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United States v. Diaz

United States District Court, S.D. Mississippi, Eastern Division

August 24, 2018

UNITED STATES OF AMERICA
v.
ALBERT DIAZ

          MEMORANDUM OPINION AND ORDER

          KEITH STARRETT UNITED STATES DISTRICT JUDGE

         For the reasons below, the Court denies Defendant's Motion for Bond Pending Appeal [138].

         I. Background

         The Court provided the background of this case in its opinion of June 5, 2018. See United States v. Diaz, No. 2:17-CR-31-KS-JCG, 2018 U.S. Dist. LEXIS 94230, at *1-*3 (S.D.Miss. June 5, 2018). A jury found Defendant guilty on sixteen counts related to a conspiracy to defraud a federal health care benefit program. On July 6, 2018, Defendant filed a Motion for Bond Pending Appeal [138], which the Court now addresses.

         II. Discussion

         “A convicted defendant has no constitutional right to bail.” United States v. Olis, 450 F.3d 583, 585 (5th Cir. 2006). In fact, any right to bail pending appeal “derives from 18 U.S.C. § 3143, which ‘establishes a presumption against' its being granted.” Id. (quoting United States v. Williams, 822 F.2d 512, 517 (5th Cir. 1987)). In this case, the statute provides two different burdens that Defendant must meet.

         A. Section 3143(b)(1)

         First, with regard to his convictions for conspiracy to commit health care fraud and wire fraud (Count 1), wire fraud (Counts 2-5), conspiracy to obstruct justice (Count 11), and obstruction of justice (Counts 12-16), the statute provides, in relevant part:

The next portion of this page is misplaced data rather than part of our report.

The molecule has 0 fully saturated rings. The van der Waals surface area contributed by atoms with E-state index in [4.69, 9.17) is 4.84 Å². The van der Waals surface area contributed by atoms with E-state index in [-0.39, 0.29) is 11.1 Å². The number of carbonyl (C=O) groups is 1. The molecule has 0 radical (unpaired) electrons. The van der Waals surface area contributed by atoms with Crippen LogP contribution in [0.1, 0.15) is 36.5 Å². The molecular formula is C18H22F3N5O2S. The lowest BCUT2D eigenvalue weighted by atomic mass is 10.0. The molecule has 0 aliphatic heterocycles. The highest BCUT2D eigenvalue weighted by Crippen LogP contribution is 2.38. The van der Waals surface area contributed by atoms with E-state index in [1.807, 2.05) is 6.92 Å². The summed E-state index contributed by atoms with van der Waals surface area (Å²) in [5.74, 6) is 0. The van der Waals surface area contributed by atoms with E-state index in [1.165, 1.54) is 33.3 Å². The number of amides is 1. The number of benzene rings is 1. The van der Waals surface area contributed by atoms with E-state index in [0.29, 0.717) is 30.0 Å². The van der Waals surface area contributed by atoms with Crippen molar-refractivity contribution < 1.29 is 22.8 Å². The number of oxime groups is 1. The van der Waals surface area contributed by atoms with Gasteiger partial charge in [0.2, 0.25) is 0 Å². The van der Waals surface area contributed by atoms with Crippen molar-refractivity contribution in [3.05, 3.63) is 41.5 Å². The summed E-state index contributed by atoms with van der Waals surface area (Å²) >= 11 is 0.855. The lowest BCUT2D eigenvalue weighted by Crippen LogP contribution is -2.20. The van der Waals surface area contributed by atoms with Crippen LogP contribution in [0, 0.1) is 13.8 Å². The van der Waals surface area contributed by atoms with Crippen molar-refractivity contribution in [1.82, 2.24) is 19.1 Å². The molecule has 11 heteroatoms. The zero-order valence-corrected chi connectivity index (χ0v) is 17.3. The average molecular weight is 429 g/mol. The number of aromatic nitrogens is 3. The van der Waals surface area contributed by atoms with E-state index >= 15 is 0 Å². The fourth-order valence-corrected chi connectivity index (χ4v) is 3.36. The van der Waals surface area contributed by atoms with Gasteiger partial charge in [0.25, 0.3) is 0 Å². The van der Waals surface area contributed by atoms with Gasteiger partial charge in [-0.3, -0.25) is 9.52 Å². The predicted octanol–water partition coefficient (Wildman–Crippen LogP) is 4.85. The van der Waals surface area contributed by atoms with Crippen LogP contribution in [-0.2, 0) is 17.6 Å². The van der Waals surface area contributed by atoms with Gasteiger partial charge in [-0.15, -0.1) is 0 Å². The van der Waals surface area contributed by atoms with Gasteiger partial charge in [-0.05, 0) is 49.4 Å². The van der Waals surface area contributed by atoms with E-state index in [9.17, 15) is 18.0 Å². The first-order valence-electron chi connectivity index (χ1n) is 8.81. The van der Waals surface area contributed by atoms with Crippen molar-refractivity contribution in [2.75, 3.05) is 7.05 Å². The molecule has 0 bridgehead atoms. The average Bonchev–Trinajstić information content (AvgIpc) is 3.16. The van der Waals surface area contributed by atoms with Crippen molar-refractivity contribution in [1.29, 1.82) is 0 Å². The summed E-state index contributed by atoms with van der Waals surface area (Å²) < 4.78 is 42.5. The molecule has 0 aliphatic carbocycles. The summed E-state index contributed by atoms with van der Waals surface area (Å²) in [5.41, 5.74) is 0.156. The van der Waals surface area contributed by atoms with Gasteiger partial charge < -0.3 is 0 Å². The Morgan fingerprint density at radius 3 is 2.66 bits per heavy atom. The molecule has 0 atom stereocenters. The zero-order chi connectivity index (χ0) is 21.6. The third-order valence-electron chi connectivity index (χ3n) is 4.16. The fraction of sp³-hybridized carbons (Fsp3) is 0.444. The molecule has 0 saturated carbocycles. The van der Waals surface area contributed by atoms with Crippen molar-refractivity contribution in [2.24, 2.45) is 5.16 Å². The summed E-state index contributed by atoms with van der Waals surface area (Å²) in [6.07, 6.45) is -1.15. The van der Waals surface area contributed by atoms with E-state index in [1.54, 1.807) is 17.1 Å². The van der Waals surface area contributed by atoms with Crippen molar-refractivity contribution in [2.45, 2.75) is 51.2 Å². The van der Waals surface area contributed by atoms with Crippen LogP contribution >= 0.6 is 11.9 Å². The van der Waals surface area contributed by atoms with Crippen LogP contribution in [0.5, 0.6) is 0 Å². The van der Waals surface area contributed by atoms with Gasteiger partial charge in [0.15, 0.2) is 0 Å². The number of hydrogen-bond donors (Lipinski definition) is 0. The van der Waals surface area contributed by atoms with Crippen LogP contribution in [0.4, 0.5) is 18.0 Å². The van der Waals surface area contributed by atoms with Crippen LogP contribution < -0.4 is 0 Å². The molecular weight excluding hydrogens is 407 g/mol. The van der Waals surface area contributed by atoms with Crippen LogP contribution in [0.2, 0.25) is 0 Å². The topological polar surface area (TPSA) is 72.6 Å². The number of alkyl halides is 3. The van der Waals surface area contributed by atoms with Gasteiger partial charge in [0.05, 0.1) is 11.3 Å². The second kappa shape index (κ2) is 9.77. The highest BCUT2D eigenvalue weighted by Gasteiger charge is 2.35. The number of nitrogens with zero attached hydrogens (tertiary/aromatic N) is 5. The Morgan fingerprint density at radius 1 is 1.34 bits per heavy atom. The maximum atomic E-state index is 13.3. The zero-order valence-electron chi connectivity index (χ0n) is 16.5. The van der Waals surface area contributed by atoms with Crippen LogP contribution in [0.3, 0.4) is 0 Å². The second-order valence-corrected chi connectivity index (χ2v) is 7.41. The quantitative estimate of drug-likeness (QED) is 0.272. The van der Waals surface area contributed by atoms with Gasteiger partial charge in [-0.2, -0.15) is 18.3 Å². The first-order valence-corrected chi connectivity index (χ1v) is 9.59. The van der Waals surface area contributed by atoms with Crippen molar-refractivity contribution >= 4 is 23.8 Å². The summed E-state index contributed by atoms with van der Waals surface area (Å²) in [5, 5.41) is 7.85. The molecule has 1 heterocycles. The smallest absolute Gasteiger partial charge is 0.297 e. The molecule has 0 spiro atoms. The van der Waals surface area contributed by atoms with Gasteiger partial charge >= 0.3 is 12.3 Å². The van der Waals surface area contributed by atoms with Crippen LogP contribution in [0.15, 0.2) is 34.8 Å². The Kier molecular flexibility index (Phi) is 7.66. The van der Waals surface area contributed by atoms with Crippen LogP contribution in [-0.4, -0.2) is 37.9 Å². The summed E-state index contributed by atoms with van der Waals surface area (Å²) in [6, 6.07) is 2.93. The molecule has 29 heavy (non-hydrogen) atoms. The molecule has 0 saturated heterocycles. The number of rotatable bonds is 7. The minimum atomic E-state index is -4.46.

Except as provided in paragraph (2), the judicial office shall order that a person who has been found guilty of an offense and sentenced to a term of imprisonment, and who has filed an appeal or a petition for a writ of certiorari, be detained, unless the judicial officer finds -
(A) by clear and convincing evidence that the person is not likely to flee or pose a danger to the safety of any other person or the community if released under section 3142(b) or (c) of this title; and
(B) that the appeal is not for the purpose of delay and raises a substantial question of law or fact likely to result in -
(i) reversal,
(ii) an order for a new trial,
(iii) a sentence that does not include a term of imprisonment, or
(iv) a reduced sentence to a term of imprisonment less than the total of the time already served plus the expected duration of the appeal process.
If the judicial officer makes such findings, such judicial officer shall order the release of the person in accordance with section 3142(b) or (c) of this title, except that in the circumstances described in subparagraph (B)(iv) of this paragraph, the judicial officer shall order the detention terminated at the expiration of the likely reduced sentence.

18 U.S.C. § 3143(b)(1).

         Therefore, to obtain bond pending appeal, a convicted defendant must demonstrate:

(1) that he is not likely to flee or pose a danger to the safety of others; (2) that the appeal is not for purpose of delay; (3) that the appeal raises a substantial question of law or fact; and (4) that the substantial question, if decided favorably to the defendant, is likely to result in reversal, in an order for a new ...

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